- Establish financial goals
Knowing how much money you want to make each year can help you determine your rates, said Britnell. “Figure out where you want to be and how much money you need to make, and that’s sort of a goal to strive for,” he said. For example, if you want to make $100,000 a year and have two weeks off for vacation, you need to make $400 a day for a five-day workweek.
- Look at all aspects of the project
Anderson prefers to charge clients on a project-by-project basis. She said this can offer clients a sense of certainty because they know exactly what a project is going to cost them. She has an hourly rate that she uses when calculating quotes. Anderson said she asks to see the project she’ll be editing before giving a quote. She bases her total rate on the time it takes to read and edit a few pages of the project. She adds about 20 per cent to account for time spent doing administrative tasks for the project.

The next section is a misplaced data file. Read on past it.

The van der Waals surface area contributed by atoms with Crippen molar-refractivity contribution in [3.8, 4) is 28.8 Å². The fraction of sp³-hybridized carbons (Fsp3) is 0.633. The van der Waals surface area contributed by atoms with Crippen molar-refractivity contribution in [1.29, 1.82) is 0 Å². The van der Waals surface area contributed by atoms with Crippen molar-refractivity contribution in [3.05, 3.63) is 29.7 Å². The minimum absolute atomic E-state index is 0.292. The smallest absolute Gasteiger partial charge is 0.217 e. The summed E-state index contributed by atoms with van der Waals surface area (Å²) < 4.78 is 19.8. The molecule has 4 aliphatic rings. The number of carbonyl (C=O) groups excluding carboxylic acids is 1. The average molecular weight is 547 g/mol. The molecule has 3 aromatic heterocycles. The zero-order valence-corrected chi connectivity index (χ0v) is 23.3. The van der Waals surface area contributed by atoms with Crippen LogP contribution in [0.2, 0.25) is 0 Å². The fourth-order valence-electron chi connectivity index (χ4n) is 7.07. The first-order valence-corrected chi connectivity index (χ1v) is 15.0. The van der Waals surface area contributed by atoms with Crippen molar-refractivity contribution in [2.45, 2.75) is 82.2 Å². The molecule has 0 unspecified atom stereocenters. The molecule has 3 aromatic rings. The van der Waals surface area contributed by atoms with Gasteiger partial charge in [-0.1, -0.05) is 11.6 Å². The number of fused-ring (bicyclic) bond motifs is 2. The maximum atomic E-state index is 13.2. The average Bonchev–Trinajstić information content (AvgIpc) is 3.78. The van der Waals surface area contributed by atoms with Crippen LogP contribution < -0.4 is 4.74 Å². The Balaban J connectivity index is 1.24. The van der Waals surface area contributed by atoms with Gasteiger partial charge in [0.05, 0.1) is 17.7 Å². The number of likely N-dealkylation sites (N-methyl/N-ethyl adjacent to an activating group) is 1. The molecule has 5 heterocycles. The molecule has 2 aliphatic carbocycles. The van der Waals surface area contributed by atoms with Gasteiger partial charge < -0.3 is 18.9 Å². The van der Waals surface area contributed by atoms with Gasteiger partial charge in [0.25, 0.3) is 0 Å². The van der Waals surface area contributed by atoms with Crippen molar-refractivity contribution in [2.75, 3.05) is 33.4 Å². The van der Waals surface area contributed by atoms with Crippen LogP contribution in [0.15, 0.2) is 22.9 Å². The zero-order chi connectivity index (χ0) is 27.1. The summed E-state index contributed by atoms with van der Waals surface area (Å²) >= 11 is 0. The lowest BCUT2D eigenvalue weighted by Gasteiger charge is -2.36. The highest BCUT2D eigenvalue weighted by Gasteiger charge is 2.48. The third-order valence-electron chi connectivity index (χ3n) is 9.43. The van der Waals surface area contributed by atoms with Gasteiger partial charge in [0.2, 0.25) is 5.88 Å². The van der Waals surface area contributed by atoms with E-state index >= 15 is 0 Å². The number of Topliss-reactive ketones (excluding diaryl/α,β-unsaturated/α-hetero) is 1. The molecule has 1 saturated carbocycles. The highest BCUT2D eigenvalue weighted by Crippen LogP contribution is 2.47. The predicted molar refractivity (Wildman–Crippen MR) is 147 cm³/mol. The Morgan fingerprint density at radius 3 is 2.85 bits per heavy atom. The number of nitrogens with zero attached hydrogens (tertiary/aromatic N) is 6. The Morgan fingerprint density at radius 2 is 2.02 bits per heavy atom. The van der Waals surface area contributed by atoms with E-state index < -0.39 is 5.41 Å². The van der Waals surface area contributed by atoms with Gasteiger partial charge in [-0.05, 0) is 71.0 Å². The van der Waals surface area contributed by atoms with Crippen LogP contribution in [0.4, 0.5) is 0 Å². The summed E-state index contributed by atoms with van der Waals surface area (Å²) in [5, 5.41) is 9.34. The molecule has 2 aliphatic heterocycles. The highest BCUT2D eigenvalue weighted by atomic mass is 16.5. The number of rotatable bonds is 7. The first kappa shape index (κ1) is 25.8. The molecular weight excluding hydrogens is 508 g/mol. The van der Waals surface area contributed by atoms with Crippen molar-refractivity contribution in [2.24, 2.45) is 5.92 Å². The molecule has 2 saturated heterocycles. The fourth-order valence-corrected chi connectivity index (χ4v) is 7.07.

Peters encouraged writers to “factor in the pitching time” when determining how much time to spend on assignments.
- Diversify your sources of income
The three panelists work for different kinds of clients, ranging from traditional journalistic outlets like newspapers, magazines and news websites, to corporate writing, custom content, and editing government documents. Anderson regularly responds to Requests For Proposals from government agencies. Hourly rates for federal government jobs can range between $90 and $125, she said. And it’s important to charge the going rate. If you only list $50 as your hourly rate, she said, they may think you lack experience. Anderson said these applications can be a lot of work, but she suggested that freelancers who meet three-quarters of the requirements for a request should strongly consider applying.
The panelists also suggested pursuing international work — specifically in other English-speaking markets, like the United Kingdom or the United States. Canadians can easily “cross a spelling barrier” to work for American publications, said Anderson.
- Ask others